I'm sorry to report the death of another stalwart of British crime writing from the 1980s and 90s, John Malcolm. That was the pen-name of John Malcolm Andrews, who served as Chair of the Crime Writers' Association in 1994-5. I got to know John in the early days of my writing career and we had numerous enjoyable conversations. He was a quiet, pleasant man who was clearly both a capable businessman and a great expert on antiques.
That love of antiques played a central part in his novels. He introduced Tim Simpson in A Back Room in Somers Town (1984) and the Tim Simpson books were a staple of the Collins Crime Club, a first class list with a very good editor, Elizabeth Walter. John inscribed a number of copies of his books for me, and I found them sound, capable pieces of work, good to read even if (like me) one knows next to nothing about antiques.
John also published two non-series novels which I haven't read, as well as several non-fiction books about antiques and many articles. Born in 1936, he was educated at St John's College, Cambridge, where he studied engineering. His business career meant that he travelled extensively and he worked as a management consultant as well as a machinery broker.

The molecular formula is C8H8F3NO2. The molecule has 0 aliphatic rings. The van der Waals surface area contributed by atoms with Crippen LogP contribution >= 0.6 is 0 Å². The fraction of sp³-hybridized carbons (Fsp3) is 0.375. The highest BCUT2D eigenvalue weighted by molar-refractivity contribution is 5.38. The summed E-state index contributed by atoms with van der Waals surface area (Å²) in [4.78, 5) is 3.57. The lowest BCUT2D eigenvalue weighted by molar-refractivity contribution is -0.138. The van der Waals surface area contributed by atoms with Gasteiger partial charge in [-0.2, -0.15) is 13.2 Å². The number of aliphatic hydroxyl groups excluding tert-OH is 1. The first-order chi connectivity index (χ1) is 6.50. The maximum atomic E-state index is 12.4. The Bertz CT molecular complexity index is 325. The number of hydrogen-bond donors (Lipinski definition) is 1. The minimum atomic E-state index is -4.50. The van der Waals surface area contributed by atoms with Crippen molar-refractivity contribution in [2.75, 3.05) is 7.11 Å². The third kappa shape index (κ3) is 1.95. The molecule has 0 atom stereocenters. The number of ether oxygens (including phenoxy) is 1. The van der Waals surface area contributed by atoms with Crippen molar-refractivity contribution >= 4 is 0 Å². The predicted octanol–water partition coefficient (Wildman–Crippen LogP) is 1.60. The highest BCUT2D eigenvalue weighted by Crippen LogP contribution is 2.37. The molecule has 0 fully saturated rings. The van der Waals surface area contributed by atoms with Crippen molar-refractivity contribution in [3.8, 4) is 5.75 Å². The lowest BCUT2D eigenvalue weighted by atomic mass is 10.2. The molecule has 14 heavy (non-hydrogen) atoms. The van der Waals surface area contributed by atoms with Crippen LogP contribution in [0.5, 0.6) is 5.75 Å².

I haven't seen John in person for a long time but the two last stories that he published both appeared in anthologies that I edited; the most recent, 'The Marquis Wellington Jug', appeared in Motives for Murder. He was diagnosed with Parkinson's in 2004, but we corresponded many times and I was delighted when he agreed to contribute an essay to Howdunit. In fact, he was one of the first Detection Club members to do so, and took a keen interest in the book's fortunes. I imagine that it was the last piece he wrote concerned with the crime genre. Ultimately he succumbed to cancer on 30 October this year. My condolences to his widow Geraldine and his son Sam. I shall remember him with affection as a good companion who was always willing to give some time to a young fellow crime writer.